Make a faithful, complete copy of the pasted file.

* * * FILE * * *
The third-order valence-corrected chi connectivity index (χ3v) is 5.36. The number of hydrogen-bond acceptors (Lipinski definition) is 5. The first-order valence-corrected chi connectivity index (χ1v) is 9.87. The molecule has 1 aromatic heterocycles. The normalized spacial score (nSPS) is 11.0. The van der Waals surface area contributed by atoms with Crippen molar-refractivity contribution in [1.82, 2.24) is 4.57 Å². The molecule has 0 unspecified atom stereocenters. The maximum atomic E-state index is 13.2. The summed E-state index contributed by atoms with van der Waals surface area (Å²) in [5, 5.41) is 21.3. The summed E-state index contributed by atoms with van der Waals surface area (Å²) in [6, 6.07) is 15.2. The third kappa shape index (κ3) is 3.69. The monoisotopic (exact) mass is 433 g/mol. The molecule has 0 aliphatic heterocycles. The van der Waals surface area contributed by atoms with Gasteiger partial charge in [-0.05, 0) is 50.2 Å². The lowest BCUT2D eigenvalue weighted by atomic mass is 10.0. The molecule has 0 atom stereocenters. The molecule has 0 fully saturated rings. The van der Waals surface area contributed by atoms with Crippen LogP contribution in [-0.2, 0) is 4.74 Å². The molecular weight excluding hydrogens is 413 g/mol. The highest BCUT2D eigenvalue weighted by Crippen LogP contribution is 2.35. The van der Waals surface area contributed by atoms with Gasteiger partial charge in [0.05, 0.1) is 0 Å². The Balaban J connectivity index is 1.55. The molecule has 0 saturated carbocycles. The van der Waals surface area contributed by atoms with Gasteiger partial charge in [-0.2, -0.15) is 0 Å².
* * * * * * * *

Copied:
The third-order valence-corrected chi connectivity index (χ3v) is 5.36. The number of hydrogen-bond acceptors (Lipinski definition) is 5. The first-order valence-corrected chi connectivity index (χ1v) is 9.87. The molecule has 1 aromatic heterocycles. The normalized spacial score (nSPS) is 11.0. The van der Waals surface area contributed by atoms with Crippen molar-refractivity contribution in [1.82, 2.24) is 4.57 Å². The molecule has 0 unspecified atom stereocenters. The maximum atomic E-state index is 13.2. The summed E-state index contributed by atoms with van der Waals surface area (Å²) in [5, 5.41) is 21.3. The summed E-state index contributed by atoms with van der Waals surface area (Å²) in [6, 6.07) is 15.2. The third kappa shape index (κ3) is 3.69. The monoisotopic (exact) mass is 433 g/mol. The molecule has 0 aliphatic heterocycles. The van der Waals surface area contributed by atoms with Gasteiger partial charge in [-0.05, 0) is 50.2 Å². The lowest BCUT2D eigenvalue weighted by atomic mass is 10.0. The molecule has 0 atom stereocenters. The molecule has 0 fully saturated rings. The van der Waals surface area contributed by atoms with Crippen LogP contribution in [-0.2, 0) is 4.74 Å². The molecular weight excluding hydrogens is 413 g/mol. The highest BCUT2D eigenvalue weighted by Crippen LogP contribution is 2.35. The van der Waals surface area contributed by atoms with Gasteiger partial charge in [0.05, 0.1) is 0 Å². The Balaban J connectivity index is 1.55. The molecule has 0 saturated carbocycles. The van der Waals surface area contributed by atoms with Gasteiger partial charge in [-0.2, -0.15) is 0 Å².